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By 17, Newton had grown into a 6'4", 230-pound quarterback for Westlake High. He could throw the ball 75 yards, run 40 yards in less than 4.6 seconds and power over defenders like a fullback. Rivals.com rated him the No. 2 dual-threat quarterback prospect in the nation in the 2007 class. Nearly every school in the SEC offered him a scholarship; he chose Florida, hoping to become the next Tebow, who was finishing up his freshman year.
Newton played five games as a freshman, rushing for 103 yards and passing for 40 in mop-up duty. As a sophomore in 2008, he sprained an ankle in the season opener and ended up redshirting. "Not playing was hard on Cam," Cecil says. "He didn't handle it well."
As the Gators charged toward the national championship that autumn, Newton's life unraveled. On Nov. 21 University of Florida police officers came to his dorm room in search of a laptop that had been reported stolen. According to the police report, they entered the room and found the computer, at which point Newton asked to speak with his lawyer. The officers stepped out of the room, and, in a panic, Newton tossed the laptop out of the window of his third-floor room. The officers found the computer behind a trash bin outside the dorm. Newton was arrested and charged with burglary, larceny and obstruction of justice—all felonies.
Newton says he bought the laptop for $120 from a man selling electronics out of the trunk of his car, though the computer was valued at more than $1,000. "It was really too good to be true," Newton says of the transaction. "It was just a dumb move." After completing a pretrial diversion program, the charges against Newton were dropped.
Gators coach Urban Meyer suspended Newton from the team (he has been one of 25 Florida players arrested since Meyer was hired in 2005), and in the days following his arrest Newton could feel judgmental eyes following him every time he walked across campus. Still, Newton wanted to stay in Gainesville—as long as he'd have a chance to start in '09. But a few days after Florida beat Oklahoma to win its second national title in three years, Newton was sitting with his father on their living room couch in College Park when the news flashed on the television screen: Tebow was returning to the Gators for his senior season. That was the final piece of information Newton needed—he immediately told his father he wanted to transfer. When Cecil and Cam packed his belongings in Gainesville, the father struggled to hold back tears.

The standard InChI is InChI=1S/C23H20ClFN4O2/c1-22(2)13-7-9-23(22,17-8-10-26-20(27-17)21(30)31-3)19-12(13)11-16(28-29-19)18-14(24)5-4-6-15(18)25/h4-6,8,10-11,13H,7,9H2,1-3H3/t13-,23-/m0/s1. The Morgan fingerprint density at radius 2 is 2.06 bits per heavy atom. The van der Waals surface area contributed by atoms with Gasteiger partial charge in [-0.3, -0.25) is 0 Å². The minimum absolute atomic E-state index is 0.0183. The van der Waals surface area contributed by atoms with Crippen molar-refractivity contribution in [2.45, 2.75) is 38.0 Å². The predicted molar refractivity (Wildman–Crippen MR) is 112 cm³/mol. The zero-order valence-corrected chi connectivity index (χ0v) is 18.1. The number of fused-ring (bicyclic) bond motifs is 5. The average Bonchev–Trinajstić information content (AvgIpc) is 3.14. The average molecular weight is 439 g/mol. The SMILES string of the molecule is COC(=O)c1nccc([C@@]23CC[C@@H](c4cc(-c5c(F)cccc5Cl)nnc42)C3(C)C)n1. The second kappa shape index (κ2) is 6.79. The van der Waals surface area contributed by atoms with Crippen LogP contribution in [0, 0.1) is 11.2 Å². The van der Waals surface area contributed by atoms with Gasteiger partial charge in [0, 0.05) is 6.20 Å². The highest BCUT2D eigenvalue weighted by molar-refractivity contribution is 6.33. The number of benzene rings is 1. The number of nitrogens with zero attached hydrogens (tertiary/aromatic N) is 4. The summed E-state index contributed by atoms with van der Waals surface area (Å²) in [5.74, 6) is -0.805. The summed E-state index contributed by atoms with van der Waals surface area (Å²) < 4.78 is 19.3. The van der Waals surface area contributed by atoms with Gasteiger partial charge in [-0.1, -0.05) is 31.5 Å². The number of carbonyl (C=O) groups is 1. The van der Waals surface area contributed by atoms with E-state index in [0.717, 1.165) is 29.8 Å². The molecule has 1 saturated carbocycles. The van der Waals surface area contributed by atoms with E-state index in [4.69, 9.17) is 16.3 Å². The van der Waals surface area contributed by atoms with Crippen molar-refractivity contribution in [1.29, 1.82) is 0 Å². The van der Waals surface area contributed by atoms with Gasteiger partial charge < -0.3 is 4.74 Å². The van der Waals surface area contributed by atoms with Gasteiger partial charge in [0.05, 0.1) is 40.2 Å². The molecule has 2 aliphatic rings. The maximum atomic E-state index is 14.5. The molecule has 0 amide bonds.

Less than three weeks later Cecil dropped his son off in Brenham. The first order of business for Blinn coach Franchione was to nurture Newton's leadership skills. Franchione asked his wife, Rebecca, to buy Leadership Is an Art by Max DePree for Newton. Several times a week during his first months at Blinn the quarterback and the coach would hold their own book club, discussing the finer points of the popular management strategy book. Newton, who moved into a one-bedroom, on-campus apartment, didn't have a TV, so for the first time in his life he read at night before falling asleep. "The book taught me little things about leadership, like always have a watch on, always shake hands firmly, always look people in the eye when you talk to them," Newton says. "I didn't have much else to do, so I did a lot of reading."
It didn't take long for Newton to impress his teammates. During one summer workout Franchione organized what he calls the Tire Drill. The rules are simple: Two players grab each end of an old car tire, and they must keep their hands on it until one pulls the other five yards from where he started. Facing an offensive lineman who was 6'5", 300 pounds, Newton wrapped his hands around the tire. Franchione blew his whistle. Within a few heartbeats the offensive lineman was flying toward Newton. The quarterback won. As his teammates went wild, Franchione, in awe, uttered to himself, "Holy Toledo."
Slowly, the joy of the game came back to Newton. At fall practices Franchione's wife would show up with a cooler full of Popsicles for the players. "Cam always made it a game to see if he could be the only player to get two," Franchione says. "When he did, he'd sprint around the field and jump around yelling, 'I got two Pop-si-cles. I got two Pop-si-cles.' His happiness was infectious."
Cecil could hear the newfound inner peace in his son's voice; Cam spoke to his father and mother, Jackie, several times a week over the phone. "Blinn was like a remote rehab process for Cam," says Cecil. "That was his resurrection."
Newton led Blinn to the junior college national championship, passing for 2,833 yards and 22 touchdowns while rushing for 655 yards and 16 scores. One of the hardest days of his life was when he said goodbye to the Franchiones on his last night in Brenham. "We all cried," Rebecca says, "but we knew he had bigger things to accomplish."